Just so you know, this little skirmish between Gov. Rick Scott and Florida House Speaker Richard Corcoran is not unprecedented.
In fact, men of a certain conceit have been taking shots at each other for years in Florida. Sometimes, literally.
Leigh Read, who was rumored to be the next leader of Florida's territorial legislature in 1839, got in the crosshairs of Augustus Alston because Read didn't think government money should bail out private business interests. And, no, I couldn't possibly make this up.
The two men met on a field of honor and, before they could finish walking the duel's 15 paces, Alston supposedly stumbled and his rifle went off. Read calmly turned around and shot Alston dead.
Which brings us to the equally epic Scott-Corcoran showdown of 2017. Except, instead of guns, these two walk their 15 paces in loafers and then start firing tweets.
One can only imagine the carnage.
This was Scott's hysterical-sounding response after the House Appropriations Committee approved Corcoran's plan to eliminate Enterprise Florida and whack Visit Florida's funding on Tuesday.
The problem is Scott has cried about this wolf before. When he first ran for governor in 2010, he warned that the Affordable Care Act would be "the biggest job-killer in the history of this country."
Except from 2010 to the end of last year, with Obamacare still going strong, the nation had added more than 15 million jobs in the private sector. So, it might be fair to say Scott's aim, when it comes to job-killing laws, is suspect.
This was Corcoran's highfalutin' tweet that helped get the blood boiling on this feud. It was Corcoran's answer to a suspiciously lopsided poll commissioned by Scott's people that claimed Floridians simply loved the idea of giving taxpayer money to Enterprise Florida and Visit Florida.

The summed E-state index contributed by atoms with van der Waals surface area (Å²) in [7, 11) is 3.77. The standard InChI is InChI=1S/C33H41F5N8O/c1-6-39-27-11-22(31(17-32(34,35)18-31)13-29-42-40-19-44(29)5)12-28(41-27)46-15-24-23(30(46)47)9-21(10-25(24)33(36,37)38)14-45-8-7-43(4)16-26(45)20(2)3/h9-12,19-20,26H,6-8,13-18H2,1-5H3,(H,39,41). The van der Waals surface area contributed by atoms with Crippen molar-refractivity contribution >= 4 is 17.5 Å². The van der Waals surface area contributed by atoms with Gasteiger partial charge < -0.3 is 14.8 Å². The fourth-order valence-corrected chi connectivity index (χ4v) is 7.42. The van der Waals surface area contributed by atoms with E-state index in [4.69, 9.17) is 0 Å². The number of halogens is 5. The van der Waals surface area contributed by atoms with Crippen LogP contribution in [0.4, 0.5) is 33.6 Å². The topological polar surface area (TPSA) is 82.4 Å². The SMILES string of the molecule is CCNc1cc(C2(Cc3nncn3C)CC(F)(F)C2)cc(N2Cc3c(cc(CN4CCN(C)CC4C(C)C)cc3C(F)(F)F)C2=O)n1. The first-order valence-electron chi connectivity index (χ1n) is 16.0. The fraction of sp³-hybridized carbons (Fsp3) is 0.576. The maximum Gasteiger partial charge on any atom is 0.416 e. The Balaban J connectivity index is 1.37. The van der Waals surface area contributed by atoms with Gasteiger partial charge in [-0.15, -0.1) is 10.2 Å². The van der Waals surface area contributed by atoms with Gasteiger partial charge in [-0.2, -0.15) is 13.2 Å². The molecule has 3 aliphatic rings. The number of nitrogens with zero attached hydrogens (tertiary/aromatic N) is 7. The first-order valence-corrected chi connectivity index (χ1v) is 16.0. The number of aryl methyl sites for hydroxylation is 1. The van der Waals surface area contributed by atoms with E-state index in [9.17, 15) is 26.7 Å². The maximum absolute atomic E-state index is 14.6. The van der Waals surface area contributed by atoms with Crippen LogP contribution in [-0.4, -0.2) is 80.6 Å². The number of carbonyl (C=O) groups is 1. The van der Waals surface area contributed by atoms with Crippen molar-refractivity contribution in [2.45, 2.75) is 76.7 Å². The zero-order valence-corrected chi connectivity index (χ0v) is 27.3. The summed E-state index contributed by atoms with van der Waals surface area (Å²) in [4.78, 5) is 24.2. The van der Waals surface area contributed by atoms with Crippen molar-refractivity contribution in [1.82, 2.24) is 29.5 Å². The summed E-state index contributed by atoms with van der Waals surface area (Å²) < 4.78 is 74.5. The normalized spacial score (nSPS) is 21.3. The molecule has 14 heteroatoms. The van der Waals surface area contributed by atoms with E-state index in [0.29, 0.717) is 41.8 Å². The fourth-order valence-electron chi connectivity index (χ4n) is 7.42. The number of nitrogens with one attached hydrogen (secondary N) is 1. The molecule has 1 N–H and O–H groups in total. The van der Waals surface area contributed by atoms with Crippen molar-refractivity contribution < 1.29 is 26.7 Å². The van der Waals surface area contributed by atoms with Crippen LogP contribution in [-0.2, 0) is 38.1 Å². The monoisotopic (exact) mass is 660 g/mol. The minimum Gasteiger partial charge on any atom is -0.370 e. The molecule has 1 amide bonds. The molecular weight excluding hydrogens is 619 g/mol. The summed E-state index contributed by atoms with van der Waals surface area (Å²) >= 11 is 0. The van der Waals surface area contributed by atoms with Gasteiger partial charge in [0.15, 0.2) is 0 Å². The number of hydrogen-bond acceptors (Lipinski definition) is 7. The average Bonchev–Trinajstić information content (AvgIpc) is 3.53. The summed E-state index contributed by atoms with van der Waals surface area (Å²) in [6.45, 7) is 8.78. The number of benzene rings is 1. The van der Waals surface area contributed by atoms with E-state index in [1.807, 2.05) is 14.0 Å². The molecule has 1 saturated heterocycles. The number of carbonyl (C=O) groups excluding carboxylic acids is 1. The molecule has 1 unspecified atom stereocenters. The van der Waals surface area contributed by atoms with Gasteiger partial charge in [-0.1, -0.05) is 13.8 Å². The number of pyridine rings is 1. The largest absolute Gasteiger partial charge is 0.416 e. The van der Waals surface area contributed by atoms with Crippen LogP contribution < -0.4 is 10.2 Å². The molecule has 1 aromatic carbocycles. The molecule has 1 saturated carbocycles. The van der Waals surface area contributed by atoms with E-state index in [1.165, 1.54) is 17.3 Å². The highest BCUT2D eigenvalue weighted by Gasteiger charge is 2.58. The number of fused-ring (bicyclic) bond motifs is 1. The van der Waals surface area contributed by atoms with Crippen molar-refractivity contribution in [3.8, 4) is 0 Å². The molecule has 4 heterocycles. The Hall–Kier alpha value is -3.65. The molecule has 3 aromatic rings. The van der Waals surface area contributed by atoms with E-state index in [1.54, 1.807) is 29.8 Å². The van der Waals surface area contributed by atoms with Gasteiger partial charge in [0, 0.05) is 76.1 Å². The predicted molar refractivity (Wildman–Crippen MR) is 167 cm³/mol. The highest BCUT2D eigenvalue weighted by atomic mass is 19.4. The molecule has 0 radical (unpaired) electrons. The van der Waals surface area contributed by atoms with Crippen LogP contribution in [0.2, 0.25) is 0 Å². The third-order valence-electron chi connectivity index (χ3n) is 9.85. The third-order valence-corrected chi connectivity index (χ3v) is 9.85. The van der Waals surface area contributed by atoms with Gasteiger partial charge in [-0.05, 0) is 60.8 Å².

You might have noticed Corcoran likes to invoke his "principles" in political battles such as this, but it's really just a euphemism for "intolerant." If your principles do not align with his — and I do mean precisely — then you're the enemy.
He doesn't believe in compromise and doesn't want to hear alternative views. Which, when you think about it, doesn't necessarily match the "principles" that helped build this country.
This trash-and-burn approach by Corcoran was actually starting to achieve the impossible — making you feel sorry for Scott — when the governor opted for his own brand of overkill.
Scott visited the districts of what he considered to be susceptible House members and basically tattled on them for not adhering to his job-creation credo. In a street fight, this would be the equivalent of giving somebody a nasty little rash.
Earlier in the battle, Scott accused Corcoran of attacking Enterprise Florida to raise his profile for a future run at governor. This is a strategy Scott knows well, since he is funneling money to Enterprise Florida to boost his own profile for a future run at senator.
For these guys, the field of honor seems to be 140 characters long. And the weapon of choice is a smartphone.
This duel may lack virility and nobility, but it makes up for it in sheer petulance.